Single medullary thick ascending limbs were isolated as previously described (Cabral et al. 2010, 2012). Briefly, animals weighing 120–150 g were anesthetized and the abdominal cavity opened. The left kidney was bathed in ice‐cold 150 mmol/L NaCl, and then, immediately removed and placed in HEPES‐buffered physiological saline at 4°C. Coronal slices were cut and individual thick ascending limbs isolated from the outer medulla under a stereomicroscope at 4–8°C. Tubules ranging from 0.5–1.0 mm were transferred to a temperature‐regulated chamber and maintained at 37 ± 1°C. The bath was exchanged at 0.6 ml/min.
Thick ascending limb suspensions
Suspensions were prepared as described before (Gonzalez‐Vicente and Garvin 2013; Gonzalez‐Vicente et al. 2014). Briefly, kidneys were perfused retrograde via the abdominal aorta with cold HEPES‐buffered physiological saline containing 2 USP/ml heparin and 0.1% of Type 4 collagenase. Perfused kidneys were removed, coronal slices cut, and outer medullary tissue dissected and minced. Minced tissue was digested in 0.1% collagenase for 30 min at 37°C. During digestion, tissue was agitated and gassed with 100% O2 every 5 min. The sample was then centrifuged (100 × g, 2 min, 4°C), and the resulting pellet of tubules resuspended in fresh HEPES‐buffered physiological saline and stirred on ice for 30 min. After stirring, the sample was filtered through a 250 μm nylon mesh, and the filtered tubules were collected and rinsed at 4°C. This preparation resulted in a 95% pure suspension of thick ascending limbs.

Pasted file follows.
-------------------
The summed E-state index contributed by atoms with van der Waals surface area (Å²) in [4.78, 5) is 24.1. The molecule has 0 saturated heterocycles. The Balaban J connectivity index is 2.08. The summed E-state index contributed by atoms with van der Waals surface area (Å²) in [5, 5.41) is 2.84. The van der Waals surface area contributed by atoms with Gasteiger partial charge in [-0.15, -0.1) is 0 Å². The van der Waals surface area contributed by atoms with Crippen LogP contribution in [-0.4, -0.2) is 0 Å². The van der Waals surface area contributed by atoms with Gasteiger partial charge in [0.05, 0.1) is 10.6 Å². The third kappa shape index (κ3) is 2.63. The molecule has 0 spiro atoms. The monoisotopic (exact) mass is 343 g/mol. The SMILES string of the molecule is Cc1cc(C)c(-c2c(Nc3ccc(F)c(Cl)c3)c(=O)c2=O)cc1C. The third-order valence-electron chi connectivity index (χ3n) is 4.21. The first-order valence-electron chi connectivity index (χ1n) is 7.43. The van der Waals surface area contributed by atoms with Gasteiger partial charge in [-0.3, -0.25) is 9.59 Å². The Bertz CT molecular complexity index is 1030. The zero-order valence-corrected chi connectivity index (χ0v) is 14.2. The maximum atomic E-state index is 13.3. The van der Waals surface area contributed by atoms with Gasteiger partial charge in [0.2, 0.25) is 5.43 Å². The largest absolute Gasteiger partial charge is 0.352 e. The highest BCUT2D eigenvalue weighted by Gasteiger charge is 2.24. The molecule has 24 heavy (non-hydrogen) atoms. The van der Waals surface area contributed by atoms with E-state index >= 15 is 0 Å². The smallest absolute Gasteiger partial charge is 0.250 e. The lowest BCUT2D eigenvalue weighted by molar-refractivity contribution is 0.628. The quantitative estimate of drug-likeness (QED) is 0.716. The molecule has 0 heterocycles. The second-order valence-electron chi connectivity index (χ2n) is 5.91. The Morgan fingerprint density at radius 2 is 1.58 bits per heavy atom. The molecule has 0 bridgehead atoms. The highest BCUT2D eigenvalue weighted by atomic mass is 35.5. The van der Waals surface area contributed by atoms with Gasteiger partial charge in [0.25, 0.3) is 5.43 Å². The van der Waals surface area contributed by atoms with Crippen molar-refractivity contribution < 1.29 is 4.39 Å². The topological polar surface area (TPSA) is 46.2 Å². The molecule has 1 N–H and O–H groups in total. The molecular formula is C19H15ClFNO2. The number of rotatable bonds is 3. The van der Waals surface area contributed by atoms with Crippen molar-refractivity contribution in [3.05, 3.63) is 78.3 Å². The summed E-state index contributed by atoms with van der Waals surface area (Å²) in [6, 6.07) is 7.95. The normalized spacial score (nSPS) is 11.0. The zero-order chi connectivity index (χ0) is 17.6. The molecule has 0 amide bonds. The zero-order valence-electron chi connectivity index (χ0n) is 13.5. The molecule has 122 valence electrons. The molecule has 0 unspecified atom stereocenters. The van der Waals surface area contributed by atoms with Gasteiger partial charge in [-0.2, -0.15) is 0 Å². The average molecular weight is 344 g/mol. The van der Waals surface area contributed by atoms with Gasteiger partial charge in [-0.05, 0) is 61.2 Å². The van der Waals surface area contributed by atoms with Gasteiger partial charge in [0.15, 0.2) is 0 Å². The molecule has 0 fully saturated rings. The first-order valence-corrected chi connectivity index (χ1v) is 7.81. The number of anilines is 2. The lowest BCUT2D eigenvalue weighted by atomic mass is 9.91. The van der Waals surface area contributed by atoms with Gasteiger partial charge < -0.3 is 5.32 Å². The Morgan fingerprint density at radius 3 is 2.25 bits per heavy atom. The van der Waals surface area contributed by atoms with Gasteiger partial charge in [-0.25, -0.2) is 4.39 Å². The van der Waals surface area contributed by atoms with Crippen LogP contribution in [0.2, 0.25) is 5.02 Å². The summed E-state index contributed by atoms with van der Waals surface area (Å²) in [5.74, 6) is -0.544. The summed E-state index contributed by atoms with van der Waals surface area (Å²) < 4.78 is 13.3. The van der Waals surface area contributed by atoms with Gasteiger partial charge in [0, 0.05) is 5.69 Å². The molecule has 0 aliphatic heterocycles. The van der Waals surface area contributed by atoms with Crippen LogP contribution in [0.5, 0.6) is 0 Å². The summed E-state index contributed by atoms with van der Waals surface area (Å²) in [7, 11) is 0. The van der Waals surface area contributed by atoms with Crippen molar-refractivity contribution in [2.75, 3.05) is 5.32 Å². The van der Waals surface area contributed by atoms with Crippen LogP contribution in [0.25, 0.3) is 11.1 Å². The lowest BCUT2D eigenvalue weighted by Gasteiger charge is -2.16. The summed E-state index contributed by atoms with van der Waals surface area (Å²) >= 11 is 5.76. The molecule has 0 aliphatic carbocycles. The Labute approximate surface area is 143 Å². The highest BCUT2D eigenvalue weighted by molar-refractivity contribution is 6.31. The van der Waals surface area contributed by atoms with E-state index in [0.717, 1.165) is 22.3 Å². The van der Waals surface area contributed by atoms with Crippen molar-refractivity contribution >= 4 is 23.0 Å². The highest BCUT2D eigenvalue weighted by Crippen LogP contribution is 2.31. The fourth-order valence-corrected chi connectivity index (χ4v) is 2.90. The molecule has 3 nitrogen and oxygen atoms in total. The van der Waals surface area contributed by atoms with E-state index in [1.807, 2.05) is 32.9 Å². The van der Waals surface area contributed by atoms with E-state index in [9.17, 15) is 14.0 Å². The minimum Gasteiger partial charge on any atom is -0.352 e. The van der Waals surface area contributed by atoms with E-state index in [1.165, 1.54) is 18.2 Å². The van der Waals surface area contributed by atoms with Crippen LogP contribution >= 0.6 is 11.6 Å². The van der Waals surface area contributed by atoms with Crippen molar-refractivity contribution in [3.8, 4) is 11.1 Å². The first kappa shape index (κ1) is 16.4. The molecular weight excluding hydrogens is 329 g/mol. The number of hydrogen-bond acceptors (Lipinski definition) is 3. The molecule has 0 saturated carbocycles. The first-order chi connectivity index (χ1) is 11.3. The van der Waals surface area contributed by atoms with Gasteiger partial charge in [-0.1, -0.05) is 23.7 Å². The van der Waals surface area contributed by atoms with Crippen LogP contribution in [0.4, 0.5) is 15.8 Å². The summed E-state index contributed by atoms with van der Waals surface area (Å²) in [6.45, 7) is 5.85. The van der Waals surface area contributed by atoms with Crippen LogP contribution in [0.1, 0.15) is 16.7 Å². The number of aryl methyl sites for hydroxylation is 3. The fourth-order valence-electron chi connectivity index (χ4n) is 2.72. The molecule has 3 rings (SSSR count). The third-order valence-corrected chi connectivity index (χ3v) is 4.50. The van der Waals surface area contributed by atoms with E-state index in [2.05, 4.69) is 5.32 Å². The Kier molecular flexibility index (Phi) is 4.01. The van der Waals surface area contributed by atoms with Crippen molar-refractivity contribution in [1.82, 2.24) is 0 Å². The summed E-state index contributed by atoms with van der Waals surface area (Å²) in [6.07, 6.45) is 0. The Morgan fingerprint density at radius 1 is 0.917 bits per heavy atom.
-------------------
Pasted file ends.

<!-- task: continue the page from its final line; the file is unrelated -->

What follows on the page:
NO production measurement